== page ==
Those were definitely not your father's Black Panthers at Duke University on Monday.
Sure, they looked like the Panthers we romanticized as folk heroes in the 1960s for taking on "The Man." They had the same unsmiling visages, the black clothes with berets broke down to the side, the same impenetrably dark sunglasses.
Much of the rhetoric, unfortunately, was also from the 1960s.
At least at first. For much of the speech by New Black Panther Party leader Malik Shabazz, he assailed white men who "raped black women and were never tried. ... This legacy continues of white men being able to have their way with black women."
Shabazz and his New Black Panther Party were in Durham, almost at Duke's door, to declare "guilty" the white Duke lacrosse players accused of raping a black dancer hired from an escort service.
I dug Shabazz's mantra of "respect for black women" but was disappointed by his failure to acknowledge that, in many instances, "The Man" doing the disrespecting is now black.
How, I asked, can you criticize anyone else without holding black men accountable for their part in the tawdriness-for-hire, the raunchy videos, the demeaning song lyrics?
I said this to myself, you understand, since the New Panthers didn't look like anyone whose ire I wanted to incite.
Depending upon your view, the new incarnation is better -- or worse -- than the original Panthers. The Panthers founded in 1966 in Oakland never backed down from armed confrontation and were labeled by FBI Director J. Edgar Hoover the "most dangerous group in America" during the 1960s.
Yet even survivors of that once-feared militant group have disavowed the New Black Panthers, whose fiery rhetoric has caused many to call them racist and anti-Semitic.
I didn't hear any racism, and the New Panthers were respectful, even amiable, toward Durham cops. One, who was packing heat, complied when an officer -- trained to spot the telltale bulge -- asked him to return his gun to his car.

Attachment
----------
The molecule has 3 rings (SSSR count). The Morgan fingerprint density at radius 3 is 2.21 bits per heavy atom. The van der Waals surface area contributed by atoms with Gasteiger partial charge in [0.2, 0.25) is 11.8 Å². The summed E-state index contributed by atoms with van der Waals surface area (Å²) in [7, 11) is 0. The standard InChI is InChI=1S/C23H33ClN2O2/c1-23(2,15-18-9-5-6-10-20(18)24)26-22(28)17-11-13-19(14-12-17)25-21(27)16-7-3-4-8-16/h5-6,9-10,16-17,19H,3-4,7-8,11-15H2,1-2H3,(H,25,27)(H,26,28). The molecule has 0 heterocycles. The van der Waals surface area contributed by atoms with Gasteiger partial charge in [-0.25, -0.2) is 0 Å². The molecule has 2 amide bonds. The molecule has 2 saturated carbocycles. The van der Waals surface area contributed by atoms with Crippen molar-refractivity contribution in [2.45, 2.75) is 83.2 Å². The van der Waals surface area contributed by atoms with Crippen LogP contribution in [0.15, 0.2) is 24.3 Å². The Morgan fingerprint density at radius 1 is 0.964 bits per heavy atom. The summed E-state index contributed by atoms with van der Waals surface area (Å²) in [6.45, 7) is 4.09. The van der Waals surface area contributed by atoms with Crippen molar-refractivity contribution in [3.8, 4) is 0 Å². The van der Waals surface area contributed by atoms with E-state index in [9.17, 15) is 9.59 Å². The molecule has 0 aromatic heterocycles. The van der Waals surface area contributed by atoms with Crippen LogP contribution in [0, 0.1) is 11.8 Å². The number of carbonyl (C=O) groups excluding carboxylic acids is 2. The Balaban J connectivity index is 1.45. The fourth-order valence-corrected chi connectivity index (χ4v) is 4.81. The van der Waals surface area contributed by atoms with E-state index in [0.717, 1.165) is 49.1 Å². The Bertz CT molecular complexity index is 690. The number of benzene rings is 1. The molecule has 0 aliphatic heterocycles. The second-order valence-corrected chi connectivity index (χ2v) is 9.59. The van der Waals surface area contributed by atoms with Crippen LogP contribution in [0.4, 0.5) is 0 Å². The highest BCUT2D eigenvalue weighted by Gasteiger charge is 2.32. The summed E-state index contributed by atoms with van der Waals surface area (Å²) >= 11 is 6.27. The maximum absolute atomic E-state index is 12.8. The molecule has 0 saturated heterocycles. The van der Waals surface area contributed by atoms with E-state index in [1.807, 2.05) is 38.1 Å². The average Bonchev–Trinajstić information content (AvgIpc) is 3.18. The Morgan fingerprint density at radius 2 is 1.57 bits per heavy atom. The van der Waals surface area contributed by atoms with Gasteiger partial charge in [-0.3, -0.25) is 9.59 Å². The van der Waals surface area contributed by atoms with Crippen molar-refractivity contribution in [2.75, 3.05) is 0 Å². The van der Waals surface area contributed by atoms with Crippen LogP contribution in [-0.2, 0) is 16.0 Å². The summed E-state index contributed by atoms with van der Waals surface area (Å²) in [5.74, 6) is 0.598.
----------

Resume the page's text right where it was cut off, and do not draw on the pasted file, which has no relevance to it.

I was fixing to return to my car and dismiss Monday's gathering and speechifying as a mere media event when Shabazz redeemed himself.
After leading a march from Duke to the house where the alleged assault took place, he urged his listeners to "shut down anything that makes an object" of black women's sexuality. He named, among others, the Black Entertainment Television network -- BET, which essentially stands for "Booties Every Time" you turn it on.
I applauded inwardly his comments, but Inez Aguilar, standing beside me, applauded outwardly and enthusiastically.
"I'm in agreement with everything he said about that," Aguilar said. "The way they parade women around [on TV] is just ridiculous. ... That's why I brought my son out, so he can hear that it is not all right to disrespect women."
Right on. My marching days are pretty much over, but if the new or old Panthers ever march on the offices of BET, I'll be right there with them.
If they need someone to hold down BET founder Bob Johnson and make him watch the "Rumpshaker" video for 48 hours in a row, I'll volunteer.
Power to the people, indeed.
Call Barry at 836-2811 or send him e-mail at firstname.lastname@example.org.